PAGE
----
Archive for June, 2004



I have a painful and annoying headache that’s been relentlessly coming and going for the past few days, and I’m fucking sick of it. It’s sort of an intermittent throb, in the very back of my head, that sort of feels as if the back of my brain is being seized by a pair of salad tongs . . . with each seize there’s a bit of vertigo and an electric wash of pain up over the top of my skull. It’s kind of migrainey, but not really quite of that magnitude.

Furthermore, there’s a cricket outside, that’s just obsessively and relentlessly chirping . . . normally, I love crickets, but tonight it just feels as if that stridulation, all that squeaky scrubbing, is rubbing right up against the soreness in my head.

I suppose this is all probably PMS . . . all last week I kept finding myself weeping uncontrollably over shows on Animal Planet, plus I dropped and broke a bowl (it just slipped out of my fingers . . . I liked that bowl, too!), and I’ve been so exhausted over the past couple of days that I seem to require several extra hours of sleep. Not to mention the bone-crushing, soul-sucking depression that set in like emotional food poisoning today . . . ptomaine, salmonella, trichinosis, e coli . . .

All compounded by the fact that it seemed as if the majority of the day was held hostage by having to do laundry. I loathe doing laundry. I hold the doing of laundry in utter contempt!

At least my check came in . . . tomorrow (which I suppose is, technically, today), I’m off to Yankton in the afternoon to do my Paycheck Pilgrimage shopping at Wal-Mart and Hy-Vee. Dear readers, please attempt to control the secretions of your adrenal glands after having read about excitement of this magnitude.

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West Nile Virus Heading Straight for Me!:

JM: Since you don’t watch television, you don’t know any news going on. You say you get news on computer, but I don’t believe you . . . I don’t think computer tell you important thing you need to know.

AH: Oh, yeah? Like what?

JM: You don’t know West Nile Virus heading straight for you!

AH: Again??

JM: Don’t be tonkachi head and make joke. It not funny. I know how you are . . . you get invite someplace and even if outside and at night you go anyway and then stand around all stupid and let mosquito bite you to death!

AH: There is this thing called mosquito repellent . . .

JM: [Interrupting my treatise on mosquito repellent.] Oh, you such big talker, aren’t you? But I don’t think you know how to use properly. Plus you have to get the DEET! And I don’t think you know how to get the one with the DEET. I so worry!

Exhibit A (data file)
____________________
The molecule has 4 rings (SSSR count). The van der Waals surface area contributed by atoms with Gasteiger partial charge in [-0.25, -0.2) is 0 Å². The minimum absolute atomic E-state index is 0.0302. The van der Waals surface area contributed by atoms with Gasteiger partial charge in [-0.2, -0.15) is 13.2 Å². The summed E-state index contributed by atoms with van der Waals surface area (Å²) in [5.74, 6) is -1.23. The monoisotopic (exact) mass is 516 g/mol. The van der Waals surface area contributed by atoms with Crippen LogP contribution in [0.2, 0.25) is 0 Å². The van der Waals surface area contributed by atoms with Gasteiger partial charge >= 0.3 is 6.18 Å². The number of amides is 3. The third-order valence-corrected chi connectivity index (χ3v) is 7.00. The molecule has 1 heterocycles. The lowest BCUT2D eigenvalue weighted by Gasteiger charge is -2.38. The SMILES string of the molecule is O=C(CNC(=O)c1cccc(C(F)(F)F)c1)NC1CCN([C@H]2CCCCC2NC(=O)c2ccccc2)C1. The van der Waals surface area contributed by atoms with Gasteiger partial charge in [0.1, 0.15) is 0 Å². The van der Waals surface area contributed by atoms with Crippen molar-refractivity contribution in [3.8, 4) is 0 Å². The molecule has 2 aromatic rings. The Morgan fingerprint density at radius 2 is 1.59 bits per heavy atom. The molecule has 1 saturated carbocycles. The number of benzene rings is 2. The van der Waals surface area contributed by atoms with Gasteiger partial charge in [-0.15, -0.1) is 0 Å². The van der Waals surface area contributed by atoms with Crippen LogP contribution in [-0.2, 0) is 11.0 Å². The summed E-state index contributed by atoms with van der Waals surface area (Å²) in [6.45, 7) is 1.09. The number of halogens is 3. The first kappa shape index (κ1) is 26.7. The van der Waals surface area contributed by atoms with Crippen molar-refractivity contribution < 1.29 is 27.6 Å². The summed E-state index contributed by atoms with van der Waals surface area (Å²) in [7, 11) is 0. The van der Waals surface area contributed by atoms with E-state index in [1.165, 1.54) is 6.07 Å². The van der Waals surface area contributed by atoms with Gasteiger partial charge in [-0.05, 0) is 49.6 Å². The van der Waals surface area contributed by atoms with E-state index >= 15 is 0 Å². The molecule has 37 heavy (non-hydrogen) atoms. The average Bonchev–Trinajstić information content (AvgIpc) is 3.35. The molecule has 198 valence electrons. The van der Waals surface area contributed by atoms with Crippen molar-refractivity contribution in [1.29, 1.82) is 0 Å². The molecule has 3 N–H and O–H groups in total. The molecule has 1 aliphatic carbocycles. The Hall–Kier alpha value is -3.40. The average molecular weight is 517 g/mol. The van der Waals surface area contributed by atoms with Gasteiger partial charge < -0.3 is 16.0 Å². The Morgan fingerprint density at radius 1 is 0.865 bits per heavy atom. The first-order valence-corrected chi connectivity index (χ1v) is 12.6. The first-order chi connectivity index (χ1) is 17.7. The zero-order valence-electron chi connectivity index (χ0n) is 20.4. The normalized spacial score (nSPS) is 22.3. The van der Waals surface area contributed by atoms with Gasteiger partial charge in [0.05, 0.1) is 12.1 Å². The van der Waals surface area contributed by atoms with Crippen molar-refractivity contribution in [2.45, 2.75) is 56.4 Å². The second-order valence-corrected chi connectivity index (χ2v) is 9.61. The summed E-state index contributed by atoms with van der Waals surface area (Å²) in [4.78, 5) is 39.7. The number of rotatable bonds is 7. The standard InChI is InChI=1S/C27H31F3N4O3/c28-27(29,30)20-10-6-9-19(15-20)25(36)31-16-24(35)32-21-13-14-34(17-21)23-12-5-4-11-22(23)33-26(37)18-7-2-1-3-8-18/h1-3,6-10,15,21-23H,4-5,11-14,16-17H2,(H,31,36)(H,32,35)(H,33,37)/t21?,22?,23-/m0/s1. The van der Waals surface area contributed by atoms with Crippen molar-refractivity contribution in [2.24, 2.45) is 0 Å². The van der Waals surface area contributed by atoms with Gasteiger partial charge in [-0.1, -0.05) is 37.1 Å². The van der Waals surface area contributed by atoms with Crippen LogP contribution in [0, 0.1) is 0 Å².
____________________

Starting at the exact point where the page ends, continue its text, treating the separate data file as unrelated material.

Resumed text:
AH: [Because I’m evil.] Well, you’re probably right . . . plus you know, my friend John got West Nile Virus last summer. And one of the English grad students, too. And there are birds dying on the sidewalks. It’s obviously heading straight for me, and it’s only a matter of time now . . . so I say, bring on the meningitis!

JM: Don’t be smart aleck! And don’t come cry to me when your brain all swell up!

Physical Fitness Expert:

JM: How much paying for go your exercise place?

AH: $29.99 a month.

JM: Good grief! Who you think you are? Some kind of Rockefeller? Anyway, you better go lots so get your money worth. How many times week you going?

AH: About five. Five times a week.

JM: Only five? You such waste money! You better go every day!

AH: They’re only open six days a week.

JM: Well, then you better go at least twice a day every day. Besides, I don’t think you get any good exercise only thirty minute total and thirty second on each machine. Only thirty second do nothing! You got to go twice a day . . . maybe even three time. And ride bike to go there. And go swimming too. Otherwise do you no good. And you end up get diabetes.

Tom Da-shi is a Bad, Bad Man:

JM: Tom Daschle [pronounced Da-shi] is bad, bad man.

AH: What are you talking about?

JM: Oh . . . I forgot. You not Republican, are you?

Bore to Death:

[After bone-curdlingly disastrous X-mas visit from the Canadian Dyke last December]

JM: How your visit go with you know who . . . your friend?

AH: Horrible, actually. It went so badly I had to break up with her.

JM: Must be because she was bore to death.


[Upon hearing about the editorial kafuffle at the literary magazine this spring. (It should also be noted that my Japanese mother does not, I’m pretty sure, have any idea what the word “cunt” actually means.)]